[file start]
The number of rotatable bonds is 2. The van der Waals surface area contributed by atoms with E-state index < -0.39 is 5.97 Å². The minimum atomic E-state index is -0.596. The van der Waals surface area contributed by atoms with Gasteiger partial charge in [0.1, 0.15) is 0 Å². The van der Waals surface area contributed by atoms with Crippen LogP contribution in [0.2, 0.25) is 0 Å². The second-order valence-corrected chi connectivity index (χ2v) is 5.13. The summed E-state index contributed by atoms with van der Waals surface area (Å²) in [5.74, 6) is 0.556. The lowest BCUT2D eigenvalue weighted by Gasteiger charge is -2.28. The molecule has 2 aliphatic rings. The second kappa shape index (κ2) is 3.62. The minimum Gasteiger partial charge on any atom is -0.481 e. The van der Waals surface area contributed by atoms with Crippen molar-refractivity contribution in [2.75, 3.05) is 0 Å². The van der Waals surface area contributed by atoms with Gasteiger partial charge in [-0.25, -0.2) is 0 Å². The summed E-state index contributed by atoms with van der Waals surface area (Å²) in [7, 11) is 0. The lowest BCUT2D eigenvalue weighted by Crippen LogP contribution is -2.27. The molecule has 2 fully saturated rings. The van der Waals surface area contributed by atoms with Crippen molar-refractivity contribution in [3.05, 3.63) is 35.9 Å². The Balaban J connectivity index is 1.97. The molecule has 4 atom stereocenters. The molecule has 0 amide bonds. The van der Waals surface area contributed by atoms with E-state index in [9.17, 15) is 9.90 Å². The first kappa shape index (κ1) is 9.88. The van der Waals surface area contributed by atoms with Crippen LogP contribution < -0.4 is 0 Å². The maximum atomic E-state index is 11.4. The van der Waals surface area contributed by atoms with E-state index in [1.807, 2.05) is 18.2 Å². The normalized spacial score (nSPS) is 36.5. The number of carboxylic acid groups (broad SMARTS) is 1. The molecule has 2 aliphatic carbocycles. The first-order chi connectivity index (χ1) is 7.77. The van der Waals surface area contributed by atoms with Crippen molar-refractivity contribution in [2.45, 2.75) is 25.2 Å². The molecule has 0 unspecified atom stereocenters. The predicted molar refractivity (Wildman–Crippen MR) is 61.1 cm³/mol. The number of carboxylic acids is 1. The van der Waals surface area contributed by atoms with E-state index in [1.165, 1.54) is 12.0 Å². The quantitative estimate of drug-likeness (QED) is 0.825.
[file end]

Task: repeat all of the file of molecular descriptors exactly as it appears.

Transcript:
The number of rotatable bonds is 2. The van der Waals surface area contributed by atoms with E-state index < -0.39 is 5.97 Å². The minimum atomic E-state index is -0.596. The van der Waals surface area contributed by atoms with Gasteiger partial charge in [0.1, 0.15) is 0 Å². The van der Waals surface area contributed by atoms with Crippen LogP contribution in [0.2, 0.25) is 0 Å². The second-order valence-corrected chi connectivity index (χ2v) is 5.13. The summed E-state index contributed by atoms with van der Waals surface area (Å²) in [5.74, 6) is 0.556. The lowest BCUT2D eigenvalue weighted by Gasteiger charge is -2.28. The molecule has 2 aliphatic rings. The second kappa shape index (κ2) is 3.62. The minimum Gasteiger partial charge on any atom is -0.481 e. The van der Waals surface area contributed by atoms with Crippen molar-refractivity contribution in [2.75, 3.05) is 0 Å². The van der Waals surface area contributed by atoms with Gasteiger partial charge in [-0.25, -0.2) is 0 Å². The summed E-state index contributed by atoms with van der Waals surface area (Å²) in [7, 11) is 0. The lowest BCUT2D eigenvalue weighted by Crippen LogP contribution is -2.27. The molecule has 2 fully saturated rings. The van der Waals surface area contributed by atoms with Crippen molar-refractivity contribution in [3.05, 3.63) is 35.9 Å². The Balaban J connectivity index is 1.97. The molecule has 4 atom stereocenters. The molecule has 0 amide bonds. The van der Waals surface area contributed by atoms with E-state index in [9.17, 15) is 9.90 Å². The first kappa shape index (κ1) is 9.88. The van der Waals surface area contributed by atoms with Crippen LogP contribution < -0.4 is 0 Å². The maximum atomic E-state index is 11.4. The van der Waals surface area contributed by atoms with E-state index in [1.807, 2.05) is 18.2 Å². The normalized spacial score (nSPS) is 36.5. The number of carboxylic acid groups (broad SMARTS) is 1. The molecule has 2 aliphatic carbocycles. The first-order chi connectivity index (χ1) is 7.77. The van der Waals surface area contributed by atoms with Crippen molar-refractivity contribution in [2.45, 2.75) is 25.2 Å². The molecule has 0 unspecified atom stereocenters. The predicted molar refractivity (Wildman–Crippen MR) is 61.1 cm³/mol. The number of carboxylic acids is 1. The van der Waals surface area contributed by atoms with E-state index in [1.165, 1.54) is 12.0 Å². The quantitative estimate of drug-likeness (QED) is 0.825.